Channelling their inner New Order and 80’s electronic new wave, the Decemberists delivered another left-turn in their long career with I’ll Be Your Girl. Chief among them was Severed, all fuzzy synths, rolling bass and an unrelenting guitar riff. The juxtaposition of shiny, shimmering melody and bleak lyrics was just the icing on the cake.

 

8 Cold Soda – Anna May

 

Cold Soda is a Cave Singers side project, and Anna May is brilliant, brooding Americana, built on a sinewy rhythmic groove and Pete Quirk’s ominous rasp.

 

7 Silverbacks – Dunkirk

 

Brilliantly delivering their own louche take on NYC-indebted rock, Dublin art-punks Silverbacks’ single Dunkirk is underpinned by an insistent, nagging bassline and creepy crawly guitar lines, it provides the ideal vehicle for frontman Daniel O’Kelly’s stream of consciousness ramblings about martial strife, the perfect sandcastle and spotting a con artist when he sees one. The track lurches forth, pressure building from the undulating backbeat and layers of skronking guitars accenting Daniel’s increasingly frazzled yelps before finally collapsing into a sugar sweet coda.

 

6 Rod Picott – Coal

 

Coal is a tough track. A hard-driving, unflinching snapshot of an industry’s decline. It is a world of darkness, small enclosed spaces, rusted machines and steel tied boots. It is simple, unadorned folk storytelling at its spartan best.

 

5 Quiet Hollers – Addicted

 

Addicted is a powerful rumination on opiate addiction – Quiet Hollers frontman Shadwick Wilde has struggled with addiction since adolescence. Although he didn’t intend for it to be a “drug song” necessarily, its inception came at a time when his family was struggling with the loss of his mother’s brother, who died of a fentanyl overdose so he felt it was important to acknowledge how deeply vulnerable we all are to these things, and how serious that problem really is. The track is a perfect mix of alt-country shot through with grungy guitars and a resigned honesty shared through fittingly world weary vocals.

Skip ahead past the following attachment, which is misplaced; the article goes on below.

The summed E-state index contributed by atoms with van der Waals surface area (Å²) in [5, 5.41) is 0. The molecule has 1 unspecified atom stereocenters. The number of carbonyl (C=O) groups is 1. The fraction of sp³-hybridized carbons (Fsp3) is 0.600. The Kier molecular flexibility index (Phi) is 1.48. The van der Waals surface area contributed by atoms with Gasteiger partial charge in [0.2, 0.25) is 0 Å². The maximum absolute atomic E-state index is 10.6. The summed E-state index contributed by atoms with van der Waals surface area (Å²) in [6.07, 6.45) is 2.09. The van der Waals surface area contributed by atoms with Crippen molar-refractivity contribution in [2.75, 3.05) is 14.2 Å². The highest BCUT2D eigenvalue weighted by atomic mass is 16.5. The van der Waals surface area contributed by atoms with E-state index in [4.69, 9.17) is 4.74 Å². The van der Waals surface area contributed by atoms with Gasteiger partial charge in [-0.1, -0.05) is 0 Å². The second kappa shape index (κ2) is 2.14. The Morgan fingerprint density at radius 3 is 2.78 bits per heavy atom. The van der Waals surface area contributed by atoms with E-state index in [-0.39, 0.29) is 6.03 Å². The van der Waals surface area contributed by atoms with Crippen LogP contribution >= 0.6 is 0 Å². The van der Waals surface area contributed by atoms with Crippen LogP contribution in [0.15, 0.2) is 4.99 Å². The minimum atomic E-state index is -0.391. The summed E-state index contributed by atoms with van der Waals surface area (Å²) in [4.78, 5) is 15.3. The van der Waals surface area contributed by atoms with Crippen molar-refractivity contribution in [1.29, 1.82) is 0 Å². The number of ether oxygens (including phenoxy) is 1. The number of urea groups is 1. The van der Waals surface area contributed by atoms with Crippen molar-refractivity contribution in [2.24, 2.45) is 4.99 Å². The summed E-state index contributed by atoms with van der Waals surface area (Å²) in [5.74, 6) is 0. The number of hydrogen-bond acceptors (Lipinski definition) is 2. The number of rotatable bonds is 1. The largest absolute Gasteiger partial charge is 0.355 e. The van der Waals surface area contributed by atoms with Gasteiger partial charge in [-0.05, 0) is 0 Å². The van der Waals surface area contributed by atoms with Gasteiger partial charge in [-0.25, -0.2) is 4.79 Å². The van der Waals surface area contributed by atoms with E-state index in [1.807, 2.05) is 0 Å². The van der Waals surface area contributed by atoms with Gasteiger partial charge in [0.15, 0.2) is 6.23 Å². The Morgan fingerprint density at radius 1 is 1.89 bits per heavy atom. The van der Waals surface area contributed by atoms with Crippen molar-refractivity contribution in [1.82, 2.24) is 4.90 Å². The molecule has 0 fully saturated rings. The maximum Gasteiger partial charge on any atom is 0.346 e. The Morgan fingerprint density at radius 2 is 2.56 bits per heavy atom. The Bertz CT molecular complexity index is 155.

4 Dan Mangan – Peaks And Valleys

 

Dan Mangan is a restless troubadour, from the earnest straight up folk of Postcards & Daydreaming to the darkly experimental Club Meds, he has always been both an explorer and an observer. Peaks and Valleys comes from new record More or Less and is a up-tempo, easy going reflection on the simple things in life and the wisdom and understanding that comes with getting older. Sometimes the most obvious things can be the most revealing and so it is with this lovely reminder that optimism is not a bad weapon to have in these turbulent times.

 

3 Drenge – Bonfire Of The City Boys

 

It started with a bang” the opening line from Bonfire of the City Boys could almost be a prediction as a stuttering, repetitive bassline starts up and Eoin Loveless’ spoken word vocals cut in over the top before a crushing guitar riff takes centre stage. Heavier than they’ve ever been, with a sound more akin to Future of the Left, Bonfire of the City Boys is four minutes of joyously ferocious hardcore.

 

2 Decemberists – Cutting Stone

 

Like one of their classic ornate folk fantasies turned dark, appropriately enough Cutting Stone is cut through with a synth accompaniment that brilliantly contrasts a brittle, futuristic feel to Colin Melloy’s literate and verbose tale of wayward children and dying brides.

 

1 Oh Sees – Nail House Needle Boys

 

Nail House Needle Boys – a deliriously scorched excursion around the outer limits of prog-rock and glam, sucking in great gulps of Can, Deep Purple and King Crimson and exhaling them as little more than smoke and ash, drifting down on to the still twitching corpse of psychedelic rock.

 

Check out the rest of our countdown: 100-76 here, 75-51 here and 50-26 here.

  1. Slaves – Chokehold
  2. Sleaford Mods – Stick In A Five And Go
  3. Spiritualized – Here It Comes (The Road) Let’s Go
  4. Interpol – Number 10
  5. All The Witches – Fishbelly 86 Onions
  6. Mutual Benefit – Come To Pass
  7. Ron Gallo – It’s All Gonna Be OK
  8. Dirty Lungs – Dumps Like A Truck
  9. Maxband – Means To An End
  10. Muncie Girls – Locked Up

 

 

 

 

 

 

 

 

 

 

 

Space rock legends Spiritualized have announced news of their new studio album, And Nothing Hurt, due for release 7 September via Bella Union in the UK/Europe and Fat Possum in the US.

The band have shared the brilliant lead single I’m Your Man, which wraps layer upon layer of gloriously transcendent sound together to create something utterly mesmerising and cinematic, and with a towering guitar solo – .where the waves of blissful noise are almost overwhelming.